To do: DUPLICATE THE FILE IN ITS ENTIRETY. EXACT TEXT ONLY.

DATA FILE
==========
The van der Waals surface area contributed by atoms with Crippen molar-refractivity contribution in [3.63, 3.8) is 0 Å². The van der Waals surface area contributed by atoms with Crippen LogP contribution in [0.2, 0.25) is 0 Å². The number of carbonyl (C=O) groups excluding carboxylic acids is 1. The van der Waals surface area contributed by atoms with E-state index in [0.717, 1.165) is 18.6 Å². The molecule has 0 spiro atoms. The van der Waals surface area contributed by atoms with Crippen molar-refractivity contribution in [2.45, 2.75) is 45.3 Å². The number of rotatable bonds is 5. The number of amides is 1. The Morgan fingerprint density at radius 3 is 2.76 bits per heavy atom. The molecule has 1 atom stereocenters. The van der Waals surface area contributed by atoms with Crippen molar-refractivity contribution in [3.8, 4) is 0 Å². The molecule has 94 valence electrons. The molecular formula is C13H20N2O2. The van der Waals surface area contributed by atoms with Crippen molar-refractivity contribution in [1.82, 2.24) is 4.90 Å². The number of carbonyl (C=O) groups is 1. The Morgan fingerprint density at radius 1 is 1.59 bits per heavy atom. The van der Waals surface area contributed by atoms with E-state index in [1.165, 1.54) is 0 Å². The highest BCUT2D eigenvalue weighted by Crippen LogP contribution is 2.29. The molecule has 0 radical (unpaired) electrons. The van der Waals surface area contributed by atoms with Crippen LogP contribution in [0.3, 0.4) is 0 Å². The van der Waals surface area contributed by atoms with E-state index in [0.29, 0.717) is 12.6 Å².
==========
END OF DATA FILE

The van der Waals surface area contributed by atoms with Crippen molar-refractivity contribution in [3.63, 3.8) is 0 Å². The van der Waals surface area contributed by atoms with Crippen LogP contribution in [0.2, 0.25) is 0 Å². The number of carbonyl (C=O) groups excluding carboxylic acids is 1. The van der Waals surface area contributed by atoms with E-state index in [0.717, 1.165) is 18.6 Å². The molecule has 0 spiro atoms. The van der Waals surface area contributed by atoms with Crippen molar-refractivity contribution in [2.45, 2.75) is 45.3 Å². The number of rotatable bonds is 5. The number of amides is 1. The Morgan fingerprint density at radius 3 is 2.76 bits per heavy atom. The molecule has 1 atom stereocenters. The van der Waals surface area contributed by atoms with Crippen molar-refractivity contribution in [3.8, 4) is 0 Å². The molecule has 94 valence electrons. The molecular formula is C13H20N2O2. The van der Waals surface area contributed by atoms with Crippen molar-refractivity contribution in [1.82, 2.24) is 4.90 Å². The number of carbonyl (C=O) groups is 1. The Morgan fingerprint density at radius 1 is 1.59 bits per heavy atom. The van der Waals surface area contributed by atoms with E-state index in [1.165, 1.54) is 0 Å². The highest BCUT2D eigenvalue weighted by Crippen LogP contribution is 2.29. The molecule has 0 radical (unpaired) electrons. The van der Waals surface area contributed by atoms with Crippen LogP contribution in [0.3, 0.4) is 0 Å². The van der Waals surface area contributed by atoms with E-state index in [0.29, 0.717) is 12.6 Å².